As a former opinion editor for The Badger Herald, I have spent the past week processing the implications of Bradley Smith’s Holocaust-denial advertisement on The Badger Herald website.

My first thought was to note that The Badger Herald has a long tradition of promoting free speech on campus. Over time, this tradition has evolved into a responsibility. As Professor Donald Downs pointed out at its 40th anniversary gala, the Herald belongs among a handful of publications, which have become vital testing grounds for First Amendment propositions. Sometimes the Herald has happened upon this responsibility accidentally. At other moments, it has sought controversy deliberately. I am too distanced from the internal politics of this paper to know into which category this recent incident falls. I can only note that editors under a free press always retain the responsibility to challenge or reinforce the constitutional parameters to which they owe their existence.

That said, Bradley Smith is not worth the yarn it took to sew Jason Smathers’ socks. He is a reminder that evil, when it speaks, is not always bombastic or cinematic. It can be understated, peaceful, tentative, eloquent. Holocaust denial, as a pseudo-intellectual endeavor, is indeed tremendously evil. And yet, Mr. Smith’s modest advertisement demonstrates the First Amendment is not merely a right. It is a tool afforded by decent human beings to truly evil people who, left to their own devices, will discredit themselves more breathtakingly than any outside critic ever could.

To quote Columbia University president Lee Bollinger, “In the moment, the arguments for free speech will never seem to match the power of the arguments against, but what we must remember is that this is precisely because free speech asks us to exercise extraordinary self-restraint against the very natural but often counter-productive impulses that lead us to retreat from engagement with ideas we dislike and fear.”

And now is the time to engage with Holocaust deniers. The stakes are too high. This is not a terribly optimistic historical moment for advocates against anti-Semitism, and the curators of the U.S. Holocaust Memorial Museum have a responsibility to directly respond to Mr. Smith’s taunting.

Consider the historical context: The Iranian government continues to march forward toward nuclear weaponry, evidenced by the regime’s rhetoric whenever another advancement is made on the pathway to uranium enrichment. (I have been cavalier in the past about advocating for Iran’s right to nuclear power, a position I herewith rescind; evidence of the regime’s intentions has reached an overwhelming mass.) For the first time in the decades since the closing of German concentration camps, a nation whose leadership persistently denies the Holocaust is poised to gain unprecedented international leverage. And here at home, the progressive media has made martyrs of untalented, belligerently pro-Palestinian professors who have used their legitimate concern for Palestinian rights as a shield against the equally legitimate academic concerns of tenure committees. It was refreshing to read Chancellor Biddy Martin’s eloquent letter praising the contributions of Jewish students. Indeed, it was sobering to note how seldom public universities take the side of Jewish students as forcefully or dramatically.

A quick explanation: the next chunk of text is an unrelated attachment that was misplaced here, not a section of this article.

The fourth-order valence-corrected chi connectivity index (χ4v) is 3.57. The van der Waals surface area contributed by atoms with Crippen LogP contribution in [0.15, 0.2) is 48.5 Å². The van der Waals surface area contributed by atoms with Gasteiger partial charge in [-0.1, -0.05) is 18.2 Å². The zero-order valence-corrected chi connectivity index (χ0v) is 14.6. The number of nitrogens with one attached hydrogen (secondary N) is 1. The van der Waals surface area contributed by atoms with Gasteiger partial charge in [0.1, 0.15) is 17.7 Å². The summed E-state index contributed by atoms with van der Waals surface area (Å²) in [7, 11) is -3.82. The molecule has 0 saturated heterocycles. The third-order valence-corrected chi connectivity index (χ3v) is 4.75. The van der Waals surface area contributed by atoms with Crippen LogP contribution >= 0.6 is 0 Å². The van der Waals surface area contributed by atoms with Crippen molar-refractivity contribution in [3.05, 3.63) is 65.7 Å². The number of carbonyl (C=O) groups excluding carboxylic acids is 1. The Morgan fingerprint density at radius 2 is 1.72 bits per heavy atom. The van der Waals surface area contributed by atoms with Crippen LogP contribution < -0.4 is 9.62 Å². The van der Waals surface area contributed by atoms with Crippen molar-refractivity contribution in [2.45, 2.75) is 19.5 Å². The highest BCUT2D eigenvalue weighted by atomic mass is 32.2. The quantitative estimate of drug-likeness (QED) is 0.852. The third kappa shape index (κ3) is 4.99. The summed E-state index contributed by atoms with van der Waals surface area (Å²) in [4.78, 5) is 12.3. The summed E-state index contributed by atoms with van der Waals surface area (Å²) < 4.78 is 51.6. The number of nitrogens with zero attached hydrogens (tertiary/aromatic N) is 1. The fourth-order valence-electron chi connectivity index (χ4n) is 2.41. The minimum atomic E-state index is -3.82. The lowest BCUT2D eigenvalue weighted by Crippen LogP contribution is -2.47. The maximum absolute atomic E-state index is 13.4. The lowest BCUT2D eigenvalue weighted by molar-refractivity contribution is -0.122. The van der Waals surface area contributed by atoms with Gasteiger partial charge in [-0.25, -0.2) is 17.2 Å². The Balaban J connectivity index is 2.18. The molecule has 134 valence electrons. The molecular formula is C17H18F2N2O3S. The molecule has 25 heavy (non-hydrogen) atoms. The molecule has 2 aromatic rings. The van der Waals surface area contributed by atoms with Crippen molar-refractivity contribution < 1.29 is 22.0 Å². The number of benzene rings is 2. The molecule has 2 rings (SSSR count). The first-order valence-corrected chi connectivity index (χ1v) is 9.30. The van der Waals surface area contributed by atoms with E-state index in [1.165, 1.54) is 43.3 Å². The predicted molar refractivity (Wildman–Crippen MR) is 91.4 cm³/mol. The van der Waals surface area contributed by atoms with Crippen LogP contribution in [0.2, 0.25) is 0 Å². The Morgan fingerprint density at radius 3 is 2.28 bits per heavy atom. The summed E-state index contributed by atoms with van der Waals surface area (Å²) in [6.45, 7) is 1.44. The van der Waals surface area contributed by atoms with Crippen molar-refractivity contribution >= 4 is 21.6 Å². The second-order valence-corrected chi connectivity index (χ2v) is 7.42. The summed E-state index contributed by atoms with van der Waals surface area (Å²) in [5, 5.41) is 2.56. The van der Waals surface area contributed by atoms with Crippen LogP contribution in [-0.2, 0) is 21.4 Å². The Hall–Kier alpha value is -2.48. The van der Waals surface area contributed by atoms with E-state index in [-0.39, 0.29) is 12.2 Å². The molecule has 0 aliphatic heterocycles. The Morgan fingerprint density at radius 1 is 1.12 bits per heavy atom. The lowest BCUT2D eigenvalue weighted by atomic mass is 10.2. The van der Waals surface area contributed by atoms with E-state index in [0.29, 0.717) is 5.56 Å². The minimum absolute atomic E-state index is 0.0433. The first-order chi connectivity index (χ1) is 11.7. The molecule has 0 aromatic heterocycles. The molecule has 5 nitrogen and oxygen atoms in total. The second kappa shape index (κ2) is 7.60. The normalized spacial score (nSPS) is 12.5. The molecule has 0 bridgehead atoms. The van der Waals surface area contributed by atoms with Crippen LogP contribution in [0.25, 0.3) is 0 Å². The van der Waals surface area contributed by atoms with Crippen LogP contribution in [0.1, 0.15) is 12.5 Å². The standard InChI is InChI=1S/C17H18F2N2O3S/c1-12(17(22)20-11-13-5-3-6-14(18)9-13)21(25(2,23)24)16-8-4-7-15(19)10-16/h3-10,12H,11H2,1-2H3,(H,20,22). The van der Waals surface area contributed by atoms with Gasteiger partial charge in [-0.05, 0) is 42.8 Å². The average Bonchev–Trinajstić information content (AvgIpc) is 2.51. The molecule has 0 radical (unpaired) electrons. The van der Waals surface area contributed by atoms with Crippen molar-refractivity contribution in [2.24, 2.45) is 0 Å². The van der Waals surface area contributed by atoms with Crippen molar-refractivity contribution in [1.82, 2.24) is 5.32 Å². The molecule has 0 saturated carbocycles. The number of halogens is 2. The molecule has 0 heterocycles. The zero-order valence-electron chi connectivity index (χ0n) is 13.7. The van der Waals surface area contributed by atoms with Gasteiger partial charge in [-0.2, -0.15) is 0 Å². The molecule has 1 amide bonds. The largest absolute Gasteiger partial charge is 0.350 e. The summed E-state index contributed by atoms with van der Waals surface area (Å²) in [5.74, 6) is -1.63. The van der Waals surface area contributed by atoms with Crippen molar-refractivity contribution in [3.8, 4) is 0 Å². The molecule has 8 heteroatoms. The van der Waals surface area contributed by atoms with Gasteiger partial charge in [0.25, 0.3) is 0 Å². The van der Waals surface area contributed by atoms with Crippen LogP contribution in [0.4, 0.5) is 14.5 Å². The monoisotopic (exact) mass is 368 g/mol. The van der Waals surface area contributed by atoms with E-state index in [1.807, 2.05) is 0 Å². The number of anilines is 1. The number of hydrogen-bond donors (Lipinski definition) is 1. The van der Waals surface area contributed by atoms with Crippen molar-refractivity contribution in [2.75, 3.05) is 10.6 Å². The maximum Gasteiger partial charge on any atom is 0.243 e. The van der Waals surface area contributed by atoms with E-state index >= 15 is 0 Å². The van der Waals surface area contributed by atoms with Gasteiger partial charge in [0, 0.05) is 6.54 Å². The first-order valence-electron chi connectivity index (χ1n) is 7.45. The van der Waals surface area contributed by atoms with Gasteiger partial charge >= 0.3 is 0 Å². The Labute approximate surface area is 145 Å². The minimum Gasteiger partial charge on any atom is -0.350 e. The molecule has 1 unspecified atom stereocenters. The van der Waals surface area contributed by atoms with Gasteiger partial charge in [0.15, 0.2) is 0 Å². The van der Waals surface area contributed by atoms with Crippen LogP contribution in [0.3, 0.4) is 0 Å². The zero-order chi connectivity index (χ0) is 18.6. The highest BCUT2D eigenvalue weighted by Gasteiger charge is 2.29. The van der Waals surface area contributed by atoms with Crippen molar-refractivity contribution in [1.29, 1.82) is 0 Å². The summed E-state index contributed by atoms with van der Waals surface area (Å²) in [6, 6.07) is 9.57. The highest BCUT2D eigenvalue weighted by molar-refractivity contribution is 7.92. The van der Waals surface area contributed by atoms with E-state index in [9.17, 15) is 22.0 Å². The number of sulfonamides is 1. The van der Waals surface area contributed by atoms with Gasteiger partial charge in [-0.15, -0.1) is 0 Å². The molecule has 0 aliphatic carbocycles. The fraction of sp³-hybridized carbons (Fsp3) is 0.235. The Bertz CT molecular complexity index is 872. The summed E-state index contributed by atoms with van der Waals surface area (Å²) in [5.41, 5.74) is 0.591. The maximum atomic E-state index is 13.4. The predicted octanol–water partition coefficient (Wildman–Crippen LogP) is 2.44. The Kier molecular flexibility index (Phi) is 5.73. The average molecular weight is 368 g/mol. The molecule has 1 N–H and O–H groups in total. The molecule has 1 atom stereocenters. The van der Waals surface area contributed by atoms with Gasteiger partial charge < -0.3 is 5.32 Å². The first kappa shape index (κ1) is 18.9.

By running Bradley Smith’s advertisement, The Badger Herald has done more for Jewish students and authentic, fact-based Holocaust historians than it will ever know. It has reminded all of us that stupidity and nonsense exist in this world, from which flow the entrails of thinly veiled bigotry and deliberate deception. Those who rightly promote Holocaust awareness frequently admonish citizens of the world to “Never forget.” And yet we do forget. We forget that people with much more clout and resources than Bradley Smith, who tout an identical message, are gaining regional power in the Middle East. We forget how long it has been since public universities treated Jewish students with the vocal respect due to any minority group. Sometimes it takes a Bradley Smith to jolt us back to reality. The First Amendment works in mysterious ways. If our campus had “forgotten,” we have been woken up by an unlikely voice.

Eric Schmidt ([email protected]) is a senior majoring in political science.